Great YA Nonfiction on Audio

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Kelly Jensen


Kelly is a former librarian and a long-time blogger at STACKED. She's the editor/author of (DON'T) CALL ME CRAZY: 33 VOICES START THE CONVERSATION ABOUT MENTAL HEALTH and the editor/author of HERE WE ARE: FEMINISM FOR THE REAL WORLD. Her next book, BODY TALK, will publish in Fall 2020. Follow her on Instagram @heykellyjensen.

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I’m a huge audiobook listener, though the bulk of my listening is adult nonfiction. This doesn’t mean I don’t listen to YA on audio, but when I do, it’s not a surprise that I lean toward nonfiction. Something about nonfiction — be it the way it’s easier to dip in and out, be it the way it’s like listening to a podcast — makes it easy for me to enjoy aurally.

Here are some outstanding YA nonfiction books to listen to in their audio format. You’ll notice that the bulk of these are memoirs or essay collections, and that’s purposeful: one of the things that makes nonfiction for young readers so great in print are the visuals; in these stories, though they often do include photos or images, the visuals aren’t exceptionally vital to the text itself.

All Boys Aren’t Blue by George M. Johnson

Performed by Johnson, this is an outstanding and moving memoir about growing up at the intersection of Black and queer. It’s vulnerable, open, and compelling and would pair so spectacularly with Stamped (below!).

Americanized by Sara Saedi

Americanized: Rebel Without a Green Card by Sara Saedi

Performed by Lameese Issaq, Saedi’s memoir is a humor-soaked memoir about life as an undocumented immigrant in America. We get a great look at Saedi’s family, her relationship with her sister, and the lengths that her parents went to to obtain green cards for them all. Sprinkled throughout the story are FAQs about Iranian culture and tradition, which are written in a really funny yet informative manner.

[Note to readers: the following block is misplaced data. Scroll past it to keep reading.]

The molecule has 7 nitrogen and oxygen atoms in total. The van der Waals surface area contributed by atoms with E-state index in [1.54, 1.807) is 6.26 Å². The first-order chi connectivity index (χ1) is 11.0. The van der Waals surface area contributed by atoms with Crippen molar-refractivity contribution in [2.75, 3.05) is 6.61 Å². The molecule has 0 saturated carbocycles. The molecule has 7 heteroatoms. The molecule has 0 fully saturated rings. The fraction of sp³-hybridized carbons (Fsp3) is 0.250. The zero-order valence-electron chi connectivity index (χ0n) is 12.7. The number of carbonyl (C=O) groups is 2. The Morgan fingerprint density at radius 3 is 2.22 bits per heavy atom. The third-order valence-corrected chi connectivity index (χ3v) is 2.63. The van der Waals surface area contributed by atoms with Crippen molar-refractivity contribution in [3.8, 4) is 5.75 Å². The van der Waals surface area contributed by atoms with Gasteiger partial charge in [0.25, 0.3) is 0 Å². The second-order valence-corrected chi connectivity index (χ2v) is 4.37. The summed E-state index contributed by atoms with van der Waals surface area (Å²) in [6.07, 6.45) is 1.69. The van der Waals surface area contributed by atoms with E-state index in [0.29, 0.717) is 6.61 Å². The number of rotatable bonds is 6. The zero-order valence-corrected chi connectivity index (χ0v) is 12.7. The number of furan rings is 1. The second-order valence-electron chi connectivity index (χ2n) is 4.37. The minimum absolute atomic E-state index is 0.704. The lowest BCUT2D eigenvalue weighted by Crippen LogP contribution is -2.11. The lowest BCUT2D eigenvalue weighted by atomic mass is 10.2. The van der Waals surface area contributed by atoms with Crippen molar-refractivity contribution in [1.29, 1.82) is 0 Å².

Obviously: Stories From My Timeline by Akilah Hughes

Hughes performs her own audiobook, which is a series of essays for YA readers on everything from growing up in a small Kentucky town to becoming a spelling bee champion to graduating at age 15 and moving herself to New York to pursue her dream. This is another listen for readers who love a good laugh.

Ordinary Hazards by Nikki Grimes

A brutal and powerful verse memoir about growing up in an unstable family dealing with schizophrenia, absenteeism, sexual assault, and the foster care system. But through it all, Nikki’s solace in writing comes through, as does her commitment to being a survivor. Messy and challenging and moving, the memoir is made even more explosive by Grimes performing the audio herself.

cover image of Stamped by Jason Reynolds and Ibram X. Kendi

Stamped: Racism, Antiracism, and You by Jason Reynolds and Ibram X. Kendi

Reynolds is such a natural performer, and he carries this must-read adaptation of Kendi’s adult book to the teen audience perfectly. It’s not a history book — a refrain that comes up over and over — but instead is a searing look at racism and antiracism today. The book clearly breaks down the differences between being racist, an assimilationist, and anti-racist, and listeners get a solid look at some of the most lauded Black leaders and where and how they did and did not advance anti-racist causes.

When They Call You a Terrorist by Patrisse Khan-Cullors, asha bandele, and Benee Knauer

I listened to the adult edition of this book, but the young adult rendering is also performed by Khan-Cullors, with a forward by and performed by Angela Davis, and I suspect it’s just as outstanding aurally. This is a look at the beginning of the Black Lives Matter movement and the systemic injustices experienced by Black people in America. Readers who aren’t familiar with the criminal justice system and the American police state will have their eyes opened here.